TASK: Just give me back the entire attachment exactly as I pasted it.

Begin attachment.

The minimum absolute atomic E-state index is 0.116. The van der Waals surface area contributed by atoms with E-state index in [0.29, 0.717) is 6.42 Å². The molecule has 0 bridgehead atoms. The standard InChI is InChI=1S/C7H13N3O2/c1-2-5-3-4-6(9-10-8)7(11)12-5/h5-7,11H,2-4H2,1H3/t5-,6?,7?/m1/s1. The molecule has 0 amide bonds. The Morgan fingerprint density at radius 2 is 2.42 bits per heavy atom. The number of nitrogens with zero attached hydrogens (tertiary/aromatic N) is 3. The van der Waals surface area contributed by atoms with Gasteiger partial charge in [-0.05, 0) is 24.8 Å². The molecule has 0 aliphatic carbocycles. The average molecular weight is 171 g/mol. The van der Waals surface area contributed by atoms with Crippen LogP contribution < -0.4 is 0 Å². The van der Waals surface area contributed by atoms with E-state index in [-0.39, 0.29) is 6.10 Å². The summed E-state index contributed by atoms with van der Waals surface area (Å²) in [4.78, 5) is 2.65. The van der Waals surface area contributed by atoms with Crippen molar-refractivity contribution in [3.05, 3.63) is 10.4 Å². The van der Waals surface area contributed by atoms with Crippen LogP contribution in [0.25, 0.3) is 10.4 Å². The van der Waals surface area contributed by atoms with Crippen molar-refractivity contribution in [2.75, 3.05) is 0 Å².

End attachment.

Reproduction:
The minimum absolute atomic E-state index is 0.116. The van der Waals surface area contributed by atoms with E-state index in [0.29, 0.717) is 6.42 Å². The molecule has 0 bridgehead atoms. The standard InChI is InChI=1S/C7H13N3O2/c1-2-5-3-4-6(9-10-8)7(11)12-5/h5-7,11H,2-4H2,1H3/t5-,6?,7?/m1/s1. The molecule has 0 amide bonds. The Morgan fingerprint density at radius 2 is 2.42 bits per heavy atom. The number of nitrogens with zero attached hydrogens (tertiary/aromatic N) is 3. The van der Waals surface area contributed by atoms with Gasteiger partial charge in [-0.05, 0) is 24.8 Å². The molecule has 0 aliphatic carbocycles. The average molecular weight is 171 g/mol. The van der Waals surface area contributed by atoms with Crippen LogP contribution < -0.4 is 0 Å². The van der Waals surface area contributed by atoms with E-state index in [-0.39, 0.29) is 6.10 Å². The summed E-state index contributed by atoms with van der Waals surface area (Å²) in [4.78, 5) is 2.65. The van der Waals surface area contributed by atoms with Crippen molar-refractivity contribution in [3.05, 3.63) is 10.4 Å². The van der Waals surface area contributed by atoms with Crippen LogP contribution in [0.25, 0.3) is 10.4 Å². The van der Waals surface area contributed by atoms with Crippen molar-refractivity contribution in [2.75, 3.05) is 0 Å².